There are few elements in tennis that are more black and white than today’s focus…

It’s 100% universal.

High level players (anybody north of 4.5 NTRP) always use it.

Low and intermediate players almost never do.

It takes very little effort to execute, but the payoff is huge: much quicker response to opponent’s shots, more focus on what matters most in a rally, and an overall proactive mentality instead of a reactive one.

What is it?

The split step!

I know exactly what some of you are thinking: “Oh great….here we go again. Another sermon on the split step!”.

Please read this sentence carefully: I start all of my group coaching clinics by checking who split steps and who doesn’t. In my 3.0-3.5 groups I almost never see a player split stepping. In our 4.0-4.5 clinics maybe one or two out of eight students, but rarely more than that…

…and please keep in mind the players who attend our clinics are the most focused, driven, passionate players on the face of the earth!

They’ve watched all the videos, taken hundreds of lessons, studied all our programs, play 5 days a week, but the STILL don’t execute the most fundamental movement habit there is!


Because the split step is talked about constantly but never trained.

It’s just like ANY other technical habit: at first it only happens through conscious effort, and it will only ever occur automatically if you purposefully practice it over and over.

Those random reminders to yourself or from your coach at home don’t do anything.

You do it again for the next couple shots, say to yourself “Ok, now I’m doing it again”, and then your focus shifts to the match or some other technical element and it disappears again completely until the next reminder.

Listen, if you want to be a high level player you need to develop the habits that are universal among them, and none are more foundational than the split step. Period!

Executing it correctly will totally transform your movement around the court, and it goes hand in hand with all the other factors we’ve been talking about in this series.

How do you get comfortable with it and train it to be an automatic habit?

I actually recommend starting off at home and practicing while you watch tennis on TV…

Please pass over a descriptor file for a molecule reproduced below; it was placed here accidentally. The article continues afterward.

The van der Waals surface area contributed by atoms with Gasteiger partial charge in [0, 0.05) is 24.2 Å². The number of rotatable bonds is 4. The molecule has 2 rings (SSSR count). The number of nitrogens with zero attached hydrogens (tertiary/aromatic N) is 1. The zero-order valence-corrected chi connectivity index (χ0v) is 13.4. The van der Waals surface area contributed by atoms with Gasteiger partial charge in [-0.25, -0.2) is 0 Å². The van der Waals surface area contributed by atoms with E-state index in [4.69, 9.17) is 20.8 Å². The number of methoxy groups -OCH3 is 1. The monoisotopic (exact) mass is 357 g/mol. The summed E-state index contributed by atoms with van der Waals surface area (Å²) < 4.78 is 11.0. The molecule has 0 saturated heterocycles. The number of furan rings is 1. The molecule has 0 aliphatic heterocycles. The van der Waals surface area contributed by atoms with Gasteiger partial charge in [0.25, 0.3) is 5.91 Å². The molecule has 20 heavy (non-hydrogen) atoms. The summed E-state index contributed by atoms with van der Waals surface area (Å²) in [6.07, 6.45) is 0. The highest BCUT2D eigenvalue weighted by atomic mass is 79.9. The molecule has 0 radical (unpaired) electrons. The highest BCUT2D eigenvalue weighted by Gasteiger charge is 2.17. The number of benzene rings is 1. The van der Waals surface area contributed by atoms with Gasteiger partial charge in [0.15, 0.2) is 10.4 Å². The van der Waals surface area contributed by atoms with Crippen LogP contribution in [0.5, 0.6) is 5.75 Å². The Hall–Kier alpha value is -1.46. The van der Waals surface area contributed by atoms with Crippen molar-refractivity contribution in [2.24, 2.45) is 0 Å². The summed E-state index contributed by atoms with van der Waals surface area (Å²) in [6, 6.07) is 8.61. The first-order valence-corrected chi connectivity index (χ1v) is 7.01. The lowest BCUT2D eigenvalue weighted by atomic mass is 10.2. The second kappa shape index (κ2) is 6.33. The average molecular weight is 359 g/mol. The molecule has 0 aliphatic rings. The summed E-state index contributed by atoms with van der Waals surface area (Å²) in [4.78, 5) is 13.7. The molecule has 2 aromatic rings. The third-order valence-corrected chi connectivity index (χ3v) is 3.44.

As one player starts getting ready to serve get in your ready position and pretend you’re the returning player. Watch the toss go up into the air and time your first split step with contact of the serve.

Then, as the point is played out watch the ball travel back and forth and execute a split step EVERY time the serving player strikes the ball. In other words, you’re pretending that you’re playing a point as the returning player.

Please don’t execute the rest of the footwork patterns in the point….we don’t need you running into lamps and book cases ­čÖé

Of course, this will feel really goofy at first (especially if the kids or your better half is watching) but I promise you, after a bit of practice, you’ll start falling into a rhythm and you’ll feel so ready to pounce on the ball as it comes off the strings of your pretend opponent.

The next best way to practice is on the court, outside of a match situation. Ideally set up some practice time with a hitting partner where no competition is involved.

Spend 10-15 minutes in the context of rallying from your most comfortable spot on the court where you don’t focus on ANYTHING else besides split stepping correctly, at the right time.

Is it a bit more effort at first? Yes.

Will it feel forced and unnatural at first? Yes.

Over time you’ll get used to both challenges and if you stick with it the split step will become second nature, and you’ll start doing it without even thinking.

The benefits you’ll gain will be MASSIVE and completely worth the effort.

Will you commit to developing this vital habit?

Gain some accountability by shooting me a quick reply to this email, even if its simply to say “I commit!”.

I want nothing more than for your game to improve, and I guarantee adding the split step to your footwork will help you tremendously.

Just in case you missed it:

Here are links to the first two installments in this movement series:

Part 1 – The “Four P’s” of shot anticipation: Click Here!

Part 2 – Where to move after hitting your shots: Click Here!

Put them all together and you’ll have everything you need to dramatically improve your movement, positioning, and athleticism around the court.

Thanks for reading and have an amazing day!